Tony Blair faces a herculean task today as he prepares to deliver a speech designed to put cheer into the hearts of Labour activists - and persuade the country that his Government deserves a third term.
I am now old enough - and I hope wise enough - to detect the usual hype that precedes a great Blair tour de force. This involves a series of threatened revolts, predictions of an impossible week for the Prime Minister and the conference dissolving into fratricidal factions. None of this has ever happened but this week, for the first time in a decade, the much-reduced ranks of Labour's activists do seem prepared to throw their weight around on issues that matter to them, such as housing.
Once upon a time, Mr Blair's speeches were designed mainly for wider public consumption, with comrades in the hall taken largely for granted. This time, Mr Blair has a bigger job on his hands. He will want to persuade the public that he can be trusted again, and work his way into the affections of the party faithful. So he could begin with that one-line opener he used to great effect at a Tribune meeting many moons ago: "Friends, colleagues, er, comrades!" said he to relieved cheers. As an ice-breaker, it is difficult to envisage anything better.
But this time, Mr Blair will know that his usual, media-friendly, protean homilies will not wash as well as a good old-fashioned political speech littered with references to Labour heroes, the NHS, the unions and an internationalism at its best when tackling Third World poverty - and at its miserable worst in the charnel house that is Iraq.
For a start, the "wonkathon" think-tanks seem to have run dry of ideas. Communitarianism, stake-holding and the Third Way are passé and eminently forgettable. As I fear will soon be the fate for the Chancellor Gordon Brown's "progressive consensus". But it is the Chancellor on whom Mr Blair must shower praise tomorrow, for Mr Brown has been the powerhouse of this Government, and the author of many of its better policies for the working poor, the public services and the developing world. Gordon Brown's legendary immovability has also caused problems, not least over pensions, but thank the Chancellor, Mr Blair must.
And since most of the think-tanks now largely spout corporate-sponsored market solutions, Tony Blair can make real play of the accord his ministers thrashed out with the unions in Warwick during the summer - and not through gritted teeth.
Now if Tony Blair also threw in a line as to why "everyone should be sensible and join a union", he would have the Labour conference eating from his hand - and he would have done a lot to repair the damage of recent years with the seven million or so trade unionists. Returning to base isn't just good spade work, it is imperative.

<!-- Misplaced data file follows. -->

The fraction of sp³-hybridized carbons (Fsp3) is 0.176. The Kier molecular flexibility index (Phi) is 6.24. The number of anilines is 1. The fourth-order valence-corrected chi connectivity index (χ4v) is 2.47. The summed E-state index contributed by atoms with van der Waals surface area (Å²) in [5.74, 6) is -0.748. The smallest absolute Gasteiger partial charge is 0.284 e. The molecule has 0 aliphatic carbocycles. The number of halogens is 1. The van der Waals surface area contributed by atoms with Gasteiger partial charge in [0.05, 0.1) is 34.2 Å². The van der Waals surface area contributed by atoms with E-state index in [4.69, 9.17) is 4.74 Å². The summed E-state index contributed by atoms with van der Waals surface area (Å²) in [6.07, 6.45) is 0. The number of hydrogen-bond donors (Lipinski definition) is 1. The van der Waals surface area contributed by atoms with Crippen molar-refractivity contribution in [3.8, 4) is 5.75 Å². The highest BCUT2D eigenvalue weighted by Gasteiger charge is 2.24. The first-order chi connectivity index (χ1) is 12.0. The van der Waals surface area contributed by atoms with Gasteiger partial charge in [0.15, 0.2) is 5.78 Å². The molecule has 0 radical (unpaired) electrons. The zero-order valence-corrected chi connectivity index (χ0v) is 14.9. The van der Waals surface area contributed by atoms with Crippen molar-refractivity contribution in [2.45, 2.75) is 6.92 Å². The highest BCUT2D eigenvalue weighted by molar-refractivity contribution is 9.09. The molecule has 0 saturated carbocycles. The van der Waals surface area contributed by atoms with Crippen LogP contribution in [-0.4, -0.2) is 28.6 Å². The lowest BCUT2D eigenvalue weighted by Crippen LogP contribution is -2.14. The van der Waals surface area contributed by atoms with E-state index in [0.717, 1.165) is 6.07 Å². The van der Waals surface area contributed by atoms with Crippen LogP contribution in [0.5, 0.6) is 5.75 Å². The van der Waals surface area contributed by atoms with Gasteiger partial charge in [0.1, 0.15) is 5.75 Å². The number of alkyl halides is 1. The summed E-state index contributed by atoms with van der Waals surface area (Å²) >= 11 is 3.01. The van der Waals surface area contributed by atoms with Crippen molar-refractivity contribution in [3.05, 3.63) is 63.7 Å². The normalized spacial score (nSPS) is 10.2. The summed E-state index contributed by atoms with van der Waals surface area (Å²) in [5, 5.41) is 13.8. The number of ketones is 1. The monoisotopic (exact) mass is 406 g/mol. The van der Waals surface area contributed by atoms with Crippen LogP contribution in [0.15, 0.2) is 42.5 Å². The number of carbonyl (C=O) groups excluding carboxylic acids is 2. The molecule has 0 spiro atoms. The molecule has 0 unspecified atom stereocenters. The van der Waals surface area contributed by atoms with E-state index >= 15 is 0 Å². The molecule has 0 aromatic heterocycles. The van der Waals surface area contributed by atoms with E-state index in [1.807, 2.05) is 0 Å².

There is, of course, the knockabout fun that Mr Blair can have with Michael Howard, but few in his audience inside - or outside - the hall take the Tories as seriously as the Prime Minister. The Liberal Democrats are a different matter. They are viscerally loathed by most Labour councillors and activists. A few cracks at "flip-flop" Charlie Kennedy, the man who can't work out whether he is of the left or the right, would do wonders.
Buttons can be touched aplenty on the domestic agenda, although the Prime Minister would do well to avoid the techno-managerial gobbledygook that has brought us "step change", "blue-sky thinking" and "roll out". But a reasonable economic record, improving public services and much else besides will provide Mr Blair with the ammunition for what he is best at - a lawyerly peroration for the defence.
However, all of the linguistic tricks and contortions will not allow the PM off the hook over Iraq. This, in his heart, he must already know as his threadbare arguments for war - and remaining at war - unravel in front of a deeply sceptical public. He should, but he won't, apologise for taking Britain into an illegal, immoral and costly war. He should, but is unlikely to, sketch out an exit strategy for British troops.
Here is what he should say tomorrow: "Friends, it is possible to have regrets in politics. It is also possible to make mistakes. I was mistaken over Saddam's weapons programmes, and I regret not listening more closely to many of you and to our allies in the rest of Europe. We are all agreed that dictators like Saddam have no place in a modern world, but in future I will work through international institutions and within the law to take them on. I regret that we have made such little progress with the Middle East road map, which is now our top international priority. And friends, I have to say that in order for there to be successful elections and peace in Iraq, we must set an early date for the withdrawal of coalition troops, something that must take place in conjunction with the United Nations."
He should say this, but I have a sinking suspicion that he is as likely to do so as he would remember the words to the Internationale.
The author is a member of the Labour National Executive Committee
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